Business is already pushing its solution to the Alabama law: bringing back the convict-lease system. Tea Party Republicans have pre-filed a bill that would make it legal for private companies to hire prisoners to work on farms, in chicken processing plants and in manufacturing industries. It is very disturbing that elected officials are calling for the return of one the darkest periods in American history—a period in which Corporate America, in complicity with southern states in the aftermath of the Civil War, essentially re-imposed slavery via convict labor. [ii] Today, replacing immigrant workers with prison labor guarantees employers a stable supply of virtually free and socially and legally powerless labor. News reports also indicate that Alabama is considering following Utah’s lead in creating a guestworker program of the type exposed in the Southern Poverty Law Center’s seminal report “Close to Slavery.”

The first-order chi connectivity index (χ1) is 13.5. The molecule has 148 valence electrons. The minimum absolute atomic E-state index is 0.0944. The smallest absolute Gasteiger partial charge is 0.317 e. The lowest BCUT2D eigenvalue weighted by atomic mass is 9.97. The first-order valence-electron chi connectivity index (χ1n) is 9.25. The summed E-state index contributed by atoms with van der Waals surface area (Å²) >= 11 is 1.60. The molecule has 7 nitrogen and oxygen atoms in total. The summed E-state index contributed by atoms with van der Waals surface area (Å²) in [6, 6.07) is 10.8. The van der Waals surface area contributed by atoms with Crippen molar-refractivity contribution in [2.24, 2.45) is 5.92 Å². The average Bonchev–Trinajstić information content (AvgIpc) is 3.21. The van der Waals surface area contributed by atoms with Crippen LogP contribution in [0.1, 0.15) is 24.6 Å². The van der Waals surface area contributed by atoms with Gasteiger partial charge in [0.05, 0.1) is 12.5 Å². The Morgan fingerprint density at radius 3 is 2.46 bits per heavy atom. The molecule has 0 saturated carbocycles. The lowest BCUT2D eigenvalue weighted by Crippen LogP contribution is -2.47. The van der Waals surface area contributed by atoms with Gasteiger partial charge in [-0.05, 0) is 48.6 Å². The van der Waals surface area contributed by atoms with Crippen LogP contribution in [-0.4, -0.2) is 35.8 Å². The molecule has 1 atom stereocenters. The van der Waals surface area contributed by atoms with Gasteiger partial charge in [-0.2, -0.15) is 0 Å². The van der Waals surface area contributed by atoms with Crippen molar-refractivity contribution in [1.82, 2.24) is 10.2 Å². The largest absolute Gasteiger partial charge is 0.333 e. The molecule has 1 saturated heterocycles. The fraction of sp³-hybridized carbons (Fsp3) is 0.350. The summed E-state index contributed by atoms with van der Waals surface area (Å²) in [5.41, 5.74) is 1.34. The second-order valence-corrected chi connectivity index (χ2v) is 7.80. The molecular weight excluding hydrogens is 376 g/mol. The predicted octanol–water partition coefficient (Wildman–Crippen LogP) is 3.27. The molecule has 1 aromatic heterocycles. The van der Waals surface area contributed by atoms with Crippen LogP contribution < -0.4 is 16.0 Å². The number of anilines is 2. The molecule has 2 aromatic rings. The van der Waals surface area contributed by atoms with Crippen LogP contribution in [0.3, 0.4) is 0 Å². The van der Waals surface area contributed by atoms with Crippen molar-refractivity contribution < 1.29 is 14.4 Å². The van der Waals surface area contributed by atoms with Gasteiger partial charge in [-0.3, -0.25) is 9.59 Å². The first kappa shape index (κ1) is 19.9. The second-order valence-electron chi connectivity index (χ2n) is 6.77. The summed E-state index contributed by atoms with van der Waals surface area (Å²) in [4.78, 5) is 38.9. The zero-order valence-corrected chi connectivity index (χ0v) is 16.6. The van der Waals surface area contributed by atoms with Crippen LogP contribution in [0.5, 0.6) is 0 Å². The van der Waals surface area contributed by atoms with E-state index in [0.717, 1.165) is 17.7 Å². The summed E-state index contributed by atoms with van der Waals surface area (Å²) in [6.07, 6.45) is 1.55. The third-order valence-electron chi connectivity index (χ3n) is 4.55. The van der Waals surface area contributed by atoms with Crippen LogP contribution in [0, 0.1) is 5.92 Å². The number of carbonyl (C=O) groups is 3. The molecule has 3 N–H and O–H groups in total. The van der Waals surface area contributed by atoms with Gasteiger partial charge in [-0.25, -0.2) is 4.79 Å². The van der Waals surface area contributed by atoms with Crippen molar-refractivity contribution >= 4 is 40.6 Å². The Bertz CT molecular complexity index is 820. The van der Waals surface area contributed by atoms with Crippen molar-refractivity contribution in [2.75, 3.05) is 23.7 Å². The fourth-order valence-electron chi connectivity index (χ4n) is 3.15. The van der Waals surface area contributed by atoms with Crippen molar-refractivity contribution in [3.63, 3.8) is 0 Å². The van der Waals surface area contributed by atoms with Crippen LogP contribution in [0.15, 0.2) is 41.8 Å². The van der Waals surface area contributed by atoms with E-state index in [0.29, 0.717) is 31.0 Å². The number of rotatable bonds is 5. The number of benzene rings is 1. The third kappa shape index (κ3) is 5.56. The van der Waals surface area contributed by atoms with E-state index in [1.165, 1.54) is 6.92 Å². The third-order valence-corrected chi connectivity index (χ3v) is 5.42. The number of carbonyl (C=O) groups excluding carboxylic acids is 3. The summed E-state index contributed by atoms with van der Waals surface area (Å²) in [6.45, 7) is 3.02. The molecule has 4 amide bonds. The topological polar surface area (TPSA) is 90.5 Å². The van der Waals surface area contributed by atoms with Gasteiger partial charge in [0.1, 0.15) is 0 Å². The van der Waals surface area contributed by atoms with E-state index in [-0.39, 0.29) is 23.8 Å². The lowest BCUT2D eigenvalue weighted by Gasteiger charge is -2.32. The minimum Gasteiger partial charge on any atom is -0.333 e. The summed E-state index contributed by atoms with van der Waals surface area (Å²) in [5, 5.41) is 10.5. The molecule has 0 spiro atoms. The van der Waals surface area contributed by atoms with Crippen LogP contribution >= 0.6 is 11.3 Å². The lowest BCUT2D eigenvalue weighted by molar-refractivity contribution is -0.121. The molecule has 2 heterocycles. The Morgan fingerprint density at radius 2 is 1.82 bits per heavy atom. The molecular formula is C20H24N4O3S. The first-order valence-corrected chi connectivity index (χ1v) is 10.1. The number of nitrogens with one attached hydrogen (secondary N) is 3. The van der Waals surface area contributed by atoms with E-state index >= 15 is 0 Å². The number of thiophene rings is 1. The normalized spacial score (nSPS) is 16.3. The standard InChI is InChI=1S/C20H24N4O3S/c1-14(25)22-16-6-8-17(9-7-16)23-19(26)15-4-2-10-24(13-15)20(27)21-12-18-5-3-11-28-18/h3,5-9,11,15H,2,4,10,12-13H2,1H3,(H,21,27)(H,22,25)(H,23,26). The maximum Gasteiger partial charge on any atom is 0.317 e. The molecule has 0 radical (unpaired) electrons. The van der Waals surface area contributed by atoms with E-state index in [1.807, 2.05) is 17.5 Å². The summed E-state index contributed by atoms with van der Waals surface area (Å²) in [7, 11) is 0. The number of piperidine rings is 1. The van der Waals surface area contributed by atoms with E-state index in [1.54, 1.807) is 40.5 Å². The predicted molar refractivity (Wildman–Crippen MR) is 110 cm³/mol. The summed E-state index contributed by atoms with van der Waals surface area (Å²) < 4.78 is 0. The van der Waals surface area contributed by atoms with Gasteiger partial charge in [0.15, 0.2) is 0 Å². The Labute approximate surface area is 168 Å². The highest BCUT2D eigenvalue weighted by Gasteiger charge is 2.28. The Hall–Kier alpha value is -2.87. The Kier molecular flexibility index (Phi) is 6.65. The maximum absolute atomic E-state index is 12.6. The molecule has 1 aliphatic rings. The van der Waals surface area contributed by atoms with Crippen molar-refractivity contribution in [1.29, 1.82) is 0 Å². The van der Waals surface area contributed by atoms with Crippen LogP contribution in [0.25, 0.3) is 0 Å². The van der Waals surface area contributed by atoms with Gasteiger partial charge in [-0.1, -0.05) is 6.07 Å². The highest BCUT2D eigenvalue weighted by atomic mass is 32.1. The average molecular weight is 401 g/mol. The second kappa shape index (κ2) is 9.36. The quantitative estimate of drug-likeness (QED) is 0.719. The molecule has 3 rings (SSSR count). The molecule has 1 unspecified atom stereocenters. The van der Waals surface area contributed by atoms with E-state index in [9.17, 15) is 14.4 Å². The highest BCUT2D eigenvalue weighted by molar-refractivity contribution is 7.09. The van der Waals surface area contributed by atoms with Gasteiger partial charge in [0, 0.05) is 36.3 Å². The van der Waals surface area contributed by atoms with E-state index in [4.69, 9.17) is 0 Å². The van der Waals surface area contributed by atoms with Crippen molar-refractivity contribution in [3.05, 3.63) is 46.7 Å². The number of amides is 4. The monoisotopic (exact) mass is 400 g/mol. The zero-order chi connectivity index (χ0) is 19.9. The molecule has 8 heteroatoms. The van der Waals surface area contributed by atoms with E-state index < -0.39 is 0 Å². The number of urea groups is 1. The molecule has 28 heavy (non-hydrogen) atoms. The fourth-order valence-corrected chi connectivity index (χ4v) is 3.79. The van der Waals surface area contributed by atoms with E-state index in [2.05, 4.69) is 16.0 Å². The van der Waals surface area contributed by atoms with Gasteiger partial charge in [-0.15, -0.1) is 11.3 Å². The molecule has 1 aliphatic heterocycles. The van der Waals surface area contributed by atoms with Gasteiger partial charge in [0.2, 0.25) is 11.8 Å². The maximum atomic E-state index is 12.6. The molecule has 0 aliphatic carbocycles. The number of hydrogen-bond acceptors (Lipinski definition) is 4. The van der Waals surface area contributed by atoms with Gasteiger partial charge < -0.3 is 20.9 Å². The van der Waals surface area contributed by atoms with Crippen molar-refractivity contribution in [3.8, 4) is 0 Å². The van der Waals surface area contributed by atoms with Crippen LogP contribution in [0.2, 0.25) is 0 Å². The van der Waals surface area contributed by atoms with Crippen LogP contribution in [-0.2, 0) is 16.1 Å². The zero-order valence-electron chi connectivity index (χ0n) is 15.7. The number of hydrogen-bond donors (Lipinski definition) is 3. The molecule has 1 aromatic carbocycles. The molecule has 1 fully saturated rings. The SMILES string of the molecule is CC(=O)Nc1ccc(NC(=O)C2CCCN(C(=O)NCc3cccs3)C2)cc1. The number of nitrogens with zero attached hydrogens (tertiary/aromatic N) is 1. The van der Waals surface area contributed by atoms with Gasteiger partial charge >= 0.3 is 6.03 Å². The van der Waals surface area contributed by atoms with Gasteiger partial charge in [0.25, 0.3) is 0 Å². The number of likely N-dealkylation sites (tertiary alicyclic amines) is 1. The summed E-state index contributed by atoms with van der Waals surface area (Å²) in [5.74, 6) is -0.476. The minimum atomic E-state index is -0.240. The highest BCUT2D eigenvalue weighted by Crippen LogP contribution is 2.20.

Whether it’s re-imposing convict labor, keeping poor communities of color from voting because of so-called voter ID laws or eliminating collective bargaining, it’s all part of the same roadmap—one that silences the voices of whole communities. Our immigration policy must be consistent with our core values as a society and our moral obligation to treat all people with dignity and respect. Our focus should be on creating a country that gives everyone the freedom to work, support a family and a have a voice.
The delegations’ recommendations are as follows:
We adopt these findings and recommendations and will take the necessary steps to implement them by the August 2012 Executive Council meeting.
[i] The delegation members were: James Andrews, President, North Carolina State, AFL-CIO; William Lucy, President, Coalition of Black Trade Unionists; Donna McDaniel, Assistant Director, LIUNA; Terry Melvin, Secretary-Treasurer, New York State AFL-CIO; Daryl Newman, Secretary-Treasurer, Michigan State AFL-CIO; Fred Redmond, International Vice President, USW; Kenneth Rigmaiden, Executive General Vice President, IUPAT; Yvonne Robinson, Secretary-Treasurer, Georgia AFL-CIO; Roger Toussaint, President, Local 100, TWU; Angelia Wade, Associate General Counsel, AFL-CIO; Caniesha Washington, Women’s and Fair Practices Department, AFT; and Diann Woodward, President, AFSA.
[ii]Blackmon, Douglas A. Slavery by Another Name: The Re-Enslavement of Black People in America from the Civil War to World War II, New York: Doubleday, 2008.